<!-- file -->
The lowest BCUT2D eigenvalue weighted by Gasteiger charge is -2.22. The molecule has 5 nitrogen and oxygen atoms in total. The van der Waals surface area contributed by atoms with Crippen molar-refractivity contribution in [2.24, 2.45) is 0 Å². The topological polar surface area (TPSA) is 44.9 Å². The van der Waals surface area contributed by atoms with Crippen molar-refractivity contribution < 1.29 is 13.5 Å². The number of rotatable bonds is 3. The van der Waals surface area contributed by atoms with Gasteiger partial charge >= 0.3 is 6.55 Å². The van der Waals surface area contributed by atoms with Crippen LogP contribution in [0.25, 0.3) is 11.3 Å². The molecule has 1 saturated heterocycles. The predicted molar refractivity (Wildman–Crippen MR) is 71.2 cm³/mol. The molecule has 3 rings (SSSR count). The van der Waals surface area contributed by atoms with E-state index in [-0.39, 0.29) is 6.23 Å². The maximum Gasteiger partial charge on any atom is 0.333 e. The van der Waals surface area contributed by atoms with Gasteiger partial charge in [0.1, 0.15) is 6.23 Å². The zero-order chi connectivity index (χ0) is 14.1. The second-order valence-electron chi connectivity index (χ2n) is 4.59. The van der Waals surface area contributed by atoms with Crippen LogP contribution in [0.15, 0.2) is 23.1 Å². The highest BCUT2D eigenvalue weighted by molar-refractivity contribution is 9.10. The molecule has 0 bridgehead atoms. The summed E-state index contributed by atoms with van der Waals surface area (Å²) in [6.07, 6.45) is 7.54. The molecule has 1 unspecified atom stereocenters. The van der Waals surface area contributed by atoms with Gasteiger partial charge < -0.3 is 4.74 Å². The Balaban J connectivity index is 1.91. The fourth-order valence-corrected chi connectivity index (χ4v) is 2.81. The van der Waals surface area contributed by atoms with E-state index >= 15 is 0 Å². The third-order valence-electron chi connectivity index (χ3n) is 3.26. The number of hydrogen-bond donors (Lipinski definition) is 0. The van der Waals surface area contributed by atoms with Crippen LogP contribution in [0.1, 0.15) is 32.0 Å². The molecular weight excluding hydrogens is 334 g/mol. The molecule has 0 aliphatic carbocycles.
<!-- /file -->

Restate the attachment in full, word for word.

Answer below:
The lowest BCUT2D eigenvalue weighted by Gasteiger charge is -2.22. The molecule has 5 nitrogen and oxygen atoms in total. The van der Waals surface area contributed by atoms with Crippen molar-refractivity contribution in [2.24, 2.45) is 0 Å². The topological polar surface area (TPSA) is 44.9 Å². The van der Waals surface area contributed by atoms with Crippen molar-refractivity contribution < 1.29 is 13.5 Å². The number of rotatable bonds is 3. The van der Waals surface area contributed by atoms with Gasteiger partial charge >= 0.3 is 6.55 Å². The van der Waals surface area contributed by atoms with Crippen LogP contribution in [0.25, 0.3) is 11.3 Å². The molecule has 1 saturated heterocycles. The predicted molar refractivity (Wildman–Crippen MR) is 71.2 cm³/mol. The molecule has 3 rings (SSSR count). The van der Waals surface area contributed by atoms with E-state index in [-0.39, 0.29) is 6.23 Å². The maximum Gasteiger partial charge on any atom is 0.333 e. The van der Waals surface area contributed by atoms with Gasteiger partial charge in [0.1, 0.15) is 6.23 Å². The zero-order chi connectivity index (χ0) is 14.1. The second-order valence-electron chi connectivity index (χ2n) is 4.59. The van der Waals surface area contributed by atoms with Crippen LogP contribution in [0.15, 0.2) is 23.1 Å². The highest BCUT2D eigenvalue weighted by molar-refractivity contribution is 9.10. The molecule has 0 bridgehead atoms. The summed E-state index contributed by atoms with van der Waals surface area (Å²) in [6.07, 6.45) is 7.54. The molecule has 1 unspecified atom stereocenters. The van der Waals surface area contributed by atoms with Gasteiger partial charge < -0.3 is 4.74 Å². The Balaban J connectivity index is 1.91. The fourth-order valence-corrected chi connectivity index (χ4v) is 2.81. The van der Waals surface area contributed by atoms with E-state index >= 15 is 0 Å². The third-order valence-electron chi connectivity index (χ3n) is 3.26. The number of hydrogen-bond donors (Lipinski definition) is 0. The van der Waals surface area contributed by atoms with Crippen LogP contribution in [0.1, 0.15) is 32.0 Å². The molecular weight excluding hydrogens is 334 g/mol. The molecule has 0 aliphatic carbocycles.